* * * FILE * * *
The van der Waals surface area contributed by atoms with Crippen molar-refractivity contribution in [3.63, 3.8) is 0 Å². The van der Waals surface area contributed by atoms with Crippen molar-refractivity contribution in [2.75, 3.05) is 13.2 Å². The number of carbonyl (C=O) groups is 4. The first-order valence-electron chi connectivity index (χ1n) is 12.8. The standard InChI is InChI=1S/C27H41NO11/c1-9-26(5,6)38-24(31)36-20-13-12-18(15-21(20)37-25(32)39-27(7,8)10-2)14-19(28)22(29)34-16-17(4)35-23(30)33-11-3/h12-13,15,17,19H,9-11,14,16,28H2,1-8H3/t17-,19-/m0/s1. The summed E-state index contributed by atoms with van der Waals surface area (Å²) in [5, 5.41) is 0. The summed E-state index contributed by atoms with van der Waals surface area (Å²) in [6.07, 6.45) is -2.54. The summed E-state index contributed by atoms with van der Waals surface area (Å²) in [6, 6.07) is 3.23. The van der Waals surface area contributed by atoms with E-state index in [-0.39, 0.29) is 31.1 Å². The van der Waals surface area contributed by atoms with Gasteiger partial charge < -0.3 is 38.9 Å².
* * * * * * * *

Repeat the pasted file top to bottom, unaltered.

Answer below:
The van der Waals surface area contributed by atoms with Crippen molar-refractivity contribution in [3.63, 3.8) is 0 Å². The van der Waals surface area contributed by atoms with Crippen molar-refractivity contribution in [2.75, 3.05) is 13.2 Å². The number of carbonyl (C=O) groups is 4. The first-order valence-electron chi connectivity index (χ1n) is 12.8. The standard InChI is InChI=1S/C27H41NO11/c1-9-26(5,6)38-24(31)36-20-13-12-18(15-21(20)37-25(32)39-27(7,8)10-2)14-19(28)22(29)34-16-17(4)35-23(30)33-11-3/h12-13,15,17,19H,9-11,14,16,28H2,1-8H3/t17-,19-/m0/s1. The summed E-state index contributed by atoms with van der Waals surface area (Å²) in [5, 5.41) is 0. The summed E-state index contributed by atoms with van der Waals surface area (Å²) in [6.07, 6.45) is -2.54. The summed E-state index contributed by atoms with van der Waals surface area (Å²) in [6, 6.07) is 3.23. The van der Waals surface area contributed by atoms with E-state index in [-0.39, 0.29) is 31.1 Å². The van der Waals surface area contributed by atoms with Gasteiger partial charge < -0.3 is 38.9 Å².